Housing Down, Industry Up

With the economy in retreat, at least in the U.S., Europe and Japan, it's a good time to assess how the current recession will change future behavior. After the short term pain, their will be long term gain for industry in general and for machine builders in particular.

The catalyst for this slowdown was the residential real estate bubble. Favorable demographics and a raft of government incentives fueled an unsustainable rise in real estate prices. Now that the bubble has popped, consumers and investors will behave differently.

Specifically, the U.S. in particular has seen massive overinvestment in residential real estate during this decade. Millions of people chose to invest billions of dollars in housing, and these funds were often diverted from the stock market. Funds diverted from stocks to housing often depress industrial investment, directly affecting machine builders.

New housing construction does have a positive impact on industry and machine builders, but much housing bubble investment was people simply paying more for existing re-sale housing. Inflated prices for new houses also don’t directly translate into more demand for construction materials because much house price inflation was due to run-ups in land value.Because many are now on the hook for huge mortgages, consumer spending is feeling the squeeze. Declining stock prices don’t help either as consumers feel nervous and naturally want to save more and spend less. Lower consumer spending directly impacts industrial concerns like automobile manufacturers and the machine builders that supply them.

But lower housing prices will eventually free up funds for other investments. Every home that is sold has a buyer. Sellers are losing because their houses are worth less, but buyers are winning. Many buyers are moving from rental housing to their own residences and cutting their after-tax monthly payments in the process. This is freeing up money that will either be spent or invested.

If it is spent, it will help consumer spending. This is significant as consumer spending accounts for a large portion of the economy in all developed nations. It’s important to machine builders because it’s hard for a consumer to spend money on goods and not consume a product produced by a machine.If food is bought, a machine was used to process and package it. If a car is bought, machines were used to produce it. If clothing is purchased, machines were used to produce the thread and assemble the garment.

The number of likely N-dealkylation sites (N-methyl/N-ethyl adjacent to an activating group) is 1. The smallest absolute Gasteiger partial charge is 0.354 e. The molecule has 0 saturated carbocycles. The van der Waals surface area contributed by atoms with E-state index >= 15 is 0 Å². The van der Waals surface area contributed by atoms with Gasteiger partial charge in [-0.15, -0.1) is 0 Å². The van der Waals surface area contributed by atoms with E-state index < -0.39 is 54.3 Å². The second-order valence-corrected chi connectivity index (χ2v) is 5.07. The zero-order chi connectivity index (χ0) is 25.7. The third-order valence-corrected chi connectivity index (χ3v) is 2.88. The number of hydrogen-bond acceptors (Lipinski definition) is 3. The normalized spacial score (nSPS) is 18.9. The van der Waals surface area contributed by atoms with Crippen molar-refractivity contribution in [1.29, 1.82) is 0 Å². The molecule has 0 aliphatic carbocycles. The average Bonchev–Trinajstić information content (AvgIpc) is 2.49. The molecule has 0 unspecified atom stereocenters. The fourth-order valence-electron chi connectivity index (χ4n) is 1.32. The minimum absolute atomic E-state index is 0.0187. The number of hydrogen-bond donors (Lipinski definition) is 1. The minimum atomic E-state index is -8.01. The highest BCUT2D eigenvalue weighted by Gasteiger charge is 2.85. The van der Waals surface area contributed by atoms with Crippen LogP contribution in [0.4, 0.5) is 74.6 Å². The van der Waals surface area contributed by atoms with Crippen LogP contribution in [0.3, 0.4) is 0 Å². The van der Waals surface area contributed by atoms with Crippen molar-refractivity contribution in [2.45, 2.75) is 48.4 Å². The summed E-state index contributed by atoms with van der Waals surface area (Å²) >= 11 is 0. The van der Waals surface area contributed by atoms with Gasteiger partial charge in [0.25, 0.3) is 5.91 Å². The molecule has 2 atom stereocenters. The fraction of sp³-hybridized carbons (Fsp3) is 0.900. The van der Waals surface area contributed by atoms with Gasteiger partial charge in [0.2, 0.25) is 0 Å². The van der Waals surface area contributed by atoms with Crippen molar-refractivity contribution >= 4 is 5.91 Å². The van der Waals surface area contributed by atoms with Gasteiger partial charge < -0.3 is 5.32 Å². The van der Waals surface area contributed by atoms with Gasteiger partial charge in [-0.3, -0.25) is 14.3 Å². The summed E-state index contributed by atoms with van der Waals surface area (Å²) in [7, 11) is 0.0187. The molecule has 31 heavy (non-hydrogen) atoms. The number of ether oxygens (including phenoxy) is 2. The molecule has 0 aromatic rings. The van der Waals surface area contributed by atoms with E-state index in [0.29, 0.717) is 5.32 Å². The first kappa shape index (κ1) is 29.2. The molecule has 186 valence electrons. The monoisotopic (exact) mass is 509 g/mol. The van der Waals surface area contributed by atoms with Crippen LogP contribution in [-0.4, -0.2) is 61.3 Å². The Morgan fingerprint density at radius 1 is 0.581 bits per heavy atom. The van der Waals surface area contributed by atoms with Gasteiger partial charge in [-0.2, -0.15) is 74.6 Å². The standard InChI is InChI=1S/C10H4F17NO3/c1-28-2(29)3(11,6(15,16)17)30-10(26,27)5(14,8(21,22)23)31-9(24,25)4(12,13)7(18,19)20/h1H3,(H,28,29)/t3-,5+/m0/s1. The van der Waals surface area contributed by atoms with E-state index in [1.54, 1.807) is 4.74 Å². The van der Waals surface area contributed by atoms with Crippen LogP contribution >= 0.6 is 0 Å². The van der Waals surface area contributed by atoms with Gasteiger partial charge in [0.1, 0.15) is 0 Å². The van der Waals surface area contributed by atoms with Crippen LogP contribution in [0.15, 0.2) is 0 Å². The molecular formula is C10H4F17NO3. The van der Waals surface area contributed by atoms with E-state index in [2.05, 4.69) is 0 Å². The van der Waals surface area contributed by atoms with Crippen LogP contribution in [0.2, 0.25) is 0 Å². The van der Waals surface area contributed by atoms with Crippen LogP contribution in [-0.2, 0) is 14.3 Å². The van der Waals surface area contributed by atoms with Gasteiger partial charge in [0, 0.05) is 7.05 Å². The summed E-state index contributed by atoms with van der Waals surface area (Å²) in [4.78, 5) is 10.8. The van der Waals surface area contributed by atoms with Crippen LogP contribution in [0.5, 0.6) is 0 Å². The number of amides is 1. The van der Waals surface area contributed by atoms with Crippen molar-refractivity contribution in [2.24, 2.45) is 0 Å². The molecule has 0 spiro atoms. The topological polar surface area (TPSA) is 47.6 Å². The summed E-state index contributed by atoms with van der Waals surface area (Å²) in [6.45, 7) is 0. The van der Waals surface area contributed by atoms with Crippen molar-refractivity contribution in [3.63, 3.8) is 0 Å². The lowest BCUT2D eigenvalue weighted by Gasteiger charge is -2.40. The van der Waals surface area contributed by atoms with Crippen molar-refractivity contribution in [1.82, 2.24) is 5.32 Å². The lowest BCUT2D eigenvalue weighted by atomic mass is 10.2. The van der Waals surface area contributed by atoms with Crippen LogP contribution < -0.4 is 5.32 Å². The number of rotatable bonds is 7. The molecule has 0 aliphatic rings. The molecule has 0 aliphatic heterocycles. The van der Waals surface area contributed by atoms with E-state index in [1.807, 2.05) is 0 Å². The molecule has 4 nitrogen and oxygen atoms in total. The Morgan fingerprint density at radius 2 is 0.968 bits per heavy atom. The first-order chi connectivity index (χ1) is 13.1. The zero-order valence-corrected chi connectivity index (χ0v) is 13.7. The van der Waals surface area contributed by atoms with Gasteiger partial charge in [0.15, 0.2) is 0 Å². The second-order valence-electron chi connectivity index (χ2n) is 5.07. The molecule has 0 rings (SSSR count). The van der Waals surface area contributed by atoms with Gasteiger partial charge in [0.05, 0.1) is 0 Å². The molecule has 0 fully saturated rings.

If money saved on cheaper housing is invested, the short term effect on stocks and industrial investment will be limited. Many investors are scared witless and are currently putting all available investment funds into low-yielding safe investments like Treasury bills. But that will eventually change as the general public realizes that this recession will also pass, just like all economic slowdowns. Some people are ahead of the curve right now. 

Warren Buffet is generally recognized as the world’s most astute investor. He is always asked for advice, and his reply is consistent. Invest when others are fearful, and sell when others are greedy.Buffet has committed about $13 billion in high profile investments over the last few months, about $8 billion of it to industry. He put up $4.7 billion for Baltimore-based Constellation Energy, the nation’s largest wholesale power supplier and the owner of Baltimore Gas and Electric. Buffet also bought $3 billion worth of General Electric preferred stock.

This is a ringing vote of confidence for industry from the world’s smartest investor and a great sign of things to come. Buffet habitually gets in near the bottom and sells near the top, and it’s unlikely that this time will be any different. The bursting of the housing bubble will also affect future investments. In the past, investors in residential real estate were eager to buy properties with significant negative cash flows. That is, the cost of buying and maintaining the property was much greater than the rental income.Residential property is now going to be priced in close relation to rental incomes for a long time to come. This will keep housing prices down and free up funds for consumer spending, and for stock market and industrial investment.